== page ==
And for cancer in particular, you should know that a separate study published in BMC Cancer (2009) found that the rate of metastasis was four times higher for the study mice which were fed vegetable oils than for the study mice which were fed avocado and olive oil.

It gets worse. In another study published in Science News (2019), researchers determined that oils heated in a deep fryer (in this instance, soybean oil) resulted in an additional four times metastatic growth as unheated soybean oil.

Let’s do the math. If vegetable oils cause four times the growth of cancer, and heated vegetable oils increase cancer growth by an additional four times, then when you ingest heated vegetable oils, you’re ingesting unhealthy oils that are 16x more carcinogenic than healthy fats such as olive oil, ghee, coconut oil, and butter.

Deep-Fried Disaster

According to the Centers for Disease Control and Prevention, over a third of Americans eat at restaurants every day, and a majority of these restaurants use a lot of vegetable oils in the cooking process.

Consuming vegetable oil increases your risk of death more than physical inactivity, heavy drinking, sugar, processed meat, air pollution, red meat, and sodium.

In fact, every five percent increase in daily caloric intake from vegetable oil is the equivalent of smoking seven cigarettes a day. One deep-fried restaurant meal? It potentially has the same detrimental effect on your health as chain-smoking a pack of 20-plus cigarettes. In. One. Sitting.

Deep-fried foods are some of the worst because the oil is often reheated. As noted in a study published in Critical Reviews in Food Science and Nutrition (2019), repeated heating of vegetable oils at high temperatures during cooking is a very common cooking practice that generates dangerous carcinogenic compounds. Even the inhalation of cooking fumes can pose a serious health hazard.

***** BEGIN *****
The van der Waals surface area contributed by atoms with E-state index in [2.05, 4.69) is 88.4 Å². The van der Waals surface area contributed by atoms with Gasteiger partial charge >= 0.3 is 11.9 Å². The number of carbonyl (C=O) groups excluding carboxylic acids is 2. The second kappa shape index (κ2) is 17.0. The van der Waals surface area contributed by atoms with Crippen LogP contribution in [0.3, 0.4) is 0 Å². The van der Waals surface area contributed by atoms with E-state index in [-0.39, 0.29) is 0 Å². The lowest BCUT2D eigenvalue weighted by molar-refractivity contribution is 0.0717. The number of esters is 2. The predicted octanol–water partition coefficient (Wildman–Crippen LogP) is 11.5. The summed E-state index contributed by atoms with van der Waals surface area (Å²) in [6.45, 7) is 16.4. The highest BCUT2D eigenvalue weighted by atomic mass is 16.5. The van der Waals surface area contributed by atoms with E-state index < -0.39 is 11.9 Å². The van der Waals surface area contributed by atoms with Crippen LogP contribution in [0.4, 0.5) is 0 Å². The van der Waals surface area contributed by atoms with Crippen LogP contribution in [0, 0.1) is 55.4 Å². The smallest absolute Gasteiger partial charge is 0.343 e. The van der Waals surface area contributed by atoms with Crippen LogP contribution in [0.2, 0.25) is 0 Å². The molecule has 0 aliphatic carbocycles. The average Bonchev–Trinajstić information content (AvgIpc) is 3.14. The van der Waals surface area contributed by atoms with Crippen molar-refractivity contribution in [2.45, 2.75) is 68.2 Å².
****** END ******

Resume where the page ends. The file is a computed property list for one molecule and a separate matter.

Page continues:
The Solution

Sure, one or two bad restaurant meals won’t kill you just as one or two cigarettes won’t kill you. But repeated exposure to these carcinogenic compounds eventually add up, and tip the scales … but NOT in your favor.

Be smart. Start by making some simple changes:

  1. When cooking at home, replace lower-quality vegetable oils with non-GMO, non-hydrogenated olive oil, butter, coconut oil, ghee, or beef tallow. Yes, these higher-quality oils may cost a little more. But have you priced the cost of fighting cancer? These simple changes are a smart investment in your health—and you can start today.
  2. When eating out, choose restaurants that use healthy oils in their food preparation. We’ve done the work for you in determining which restaurants offer the healthiest options for dining out in our FREE restaurant guide, The Templeton List. One of the seven criteria we use in determining which restaurants meet our strict standards is whether or not they use healthy non-hydrogenated oils.